January 30th is not my favorite day.
It’s a bit odd to think that it’s been 3 years since my mom died. A lot of things have happened in the last three years; I became a published author, got back onstage, found myself in a serious relationship, started working from home, and moving forward with my life…finally. Granted, the thought of moving forward without my mom was terrifying because it reminded me that she was gone. If and when I get married and have kids, my mom won’t be there to celebrate with me. I often find myself somewhat haunted by her memory with moments. I can see a movie and think, “Oh, Mom would have loved that.” Or I see something in Target and think about how I would have bought it and sent to my mom as a surprise.
I stopped living. But this wasn’t the first time I stopped myself from living life.
No one really talks about the regrets. I had a rocky relationship with my mom that only improved in the last few years of her life. Things happened that would’ve completely destroyed our relationship. Things happened that should have determined that we weren’t a family anymore. But, there’s that thing called forgiveness. I don’t know how to describe it. Even though both I and my mom did things that weren’t part of the “picture perfect” narrative of a mother and daughter, at the end of the day…she still loved me with all of her heart. Her former tax clients and coworkers still come up to me to tell me how proud of me she was and how much she loved me.
One of the biggest lessons I’ve learned is that you can still make some terrible mistakes while loving someone. Of course there are lines, and there are times where lines are crossed and separation is healthier. But my mom never ceased to love me and do whatever she could to prove that to me. Looking back, now that she’s gone, I wish I would have forgiven her sooner. In the moment, not talking to her or being mean to her seemed like the right decision. At the time, trying to separate myself from her seemed like a good idea. But all it did was prolong the pain and put off the resolution that would eventually happened. It caused me to lose time with my mom, and I truly regret that. I regret listening to those who encouraged me to continue that division, not looking at the bigger picture and only looking within myself. Because I neglected to look at long-term, I’m left living with the “what ifs.” There are a good amount I’ve finally let go of, but there’s still work to be done.
For too long, I have held myself back from living my truth. I literally put myself on hold because I wasn’t skinny enough. I thought that because I was fat, I wasn’t allowed to enjoy things in life-like go to the beach. I also saw myself unworthy of love, and I literally held myself back in relationships because I thought my weight deemed me unworthy. I got this from my mom. She held herself back for decades after I was born. She didn’t date, she didn’t allow herself to enjoy the body she was in because of some awful words my biological father said to her years before. I found myself following in my mother’s footsteps because she projected her issues of self-image onto me. I need to break that cycle. It’s not my mom’s fault, it was the society she was born and raised in.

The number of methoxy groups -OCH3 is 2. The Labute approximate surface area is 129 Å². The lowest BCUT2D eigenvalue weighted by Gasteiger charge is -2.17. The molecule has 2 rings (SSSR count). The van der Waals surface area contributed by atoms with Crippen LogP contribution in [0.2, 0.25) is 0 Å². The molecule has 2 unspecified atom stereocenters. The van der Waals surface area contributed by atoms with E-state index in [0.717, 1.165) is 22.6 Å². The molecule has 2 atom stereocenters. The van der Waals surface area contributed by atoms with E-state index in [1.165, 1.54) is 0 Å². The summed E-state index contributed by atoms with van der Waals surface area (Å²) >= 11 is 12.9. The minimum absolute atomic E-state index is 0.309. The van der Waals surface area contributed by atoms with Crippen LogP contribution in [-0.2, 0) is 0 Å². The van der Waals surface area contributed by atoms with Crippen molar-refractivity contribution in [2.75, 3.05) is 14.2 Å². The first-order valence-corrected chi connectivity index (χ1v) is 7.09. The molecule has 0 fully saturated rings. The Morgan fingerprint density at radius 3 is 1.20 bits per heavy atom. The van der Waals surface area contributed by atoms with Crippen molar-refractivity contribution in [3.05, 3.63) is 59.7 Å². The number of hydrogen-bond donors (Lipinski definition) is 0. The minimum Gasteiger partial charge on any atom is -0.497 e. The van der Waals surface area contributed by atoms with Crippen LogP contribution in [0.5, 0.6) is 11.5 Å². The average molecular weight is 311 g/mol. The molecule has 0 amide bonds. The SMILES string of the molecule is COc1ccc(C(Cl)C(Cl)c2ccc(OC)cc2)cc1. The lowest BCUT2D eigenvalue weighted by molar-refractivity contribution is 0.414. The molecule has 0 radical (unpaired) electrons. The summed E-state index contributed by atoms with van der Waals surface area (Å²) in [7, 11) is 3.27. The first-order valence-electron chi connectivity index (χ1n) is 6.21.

You know what I also wish? That we didn’t have such low self-esteems of ourselves that we barely took a picture together in the last years of her life. So, next time you’re taking family photos and you’re worried that you look fat, tired, stressed, etc. Just take the picture. If anything, take the picture to remember that moment in your life. None of use look as bad as we think we do. How many times have we seen pictures of ourselves from 10-15 years prior and thought, “I looked pretty good.” I never got to enjoy who I was back then. I’m sure as hell going to enjoy myself now, even if I am overweight, boring, etc. I owe not only myself that, but also my future self.
Grief is truly a funny thing. It comes in waves. You’re fine one minute, but then something as simple as a flower will send you over the edge. You don’t ever get over losing someone you love. You just learn to live without them. Yet, no one talks about the regrets you have. You can’t go back in time and reverse your decisions. For the sake of not going through the same thing I am, call that family member you haven’t spoken to in a while. Take that picture with your kids. Say, “I’m sorry.” Go to the beach and let your bat wings fly.
Go ahead, just live.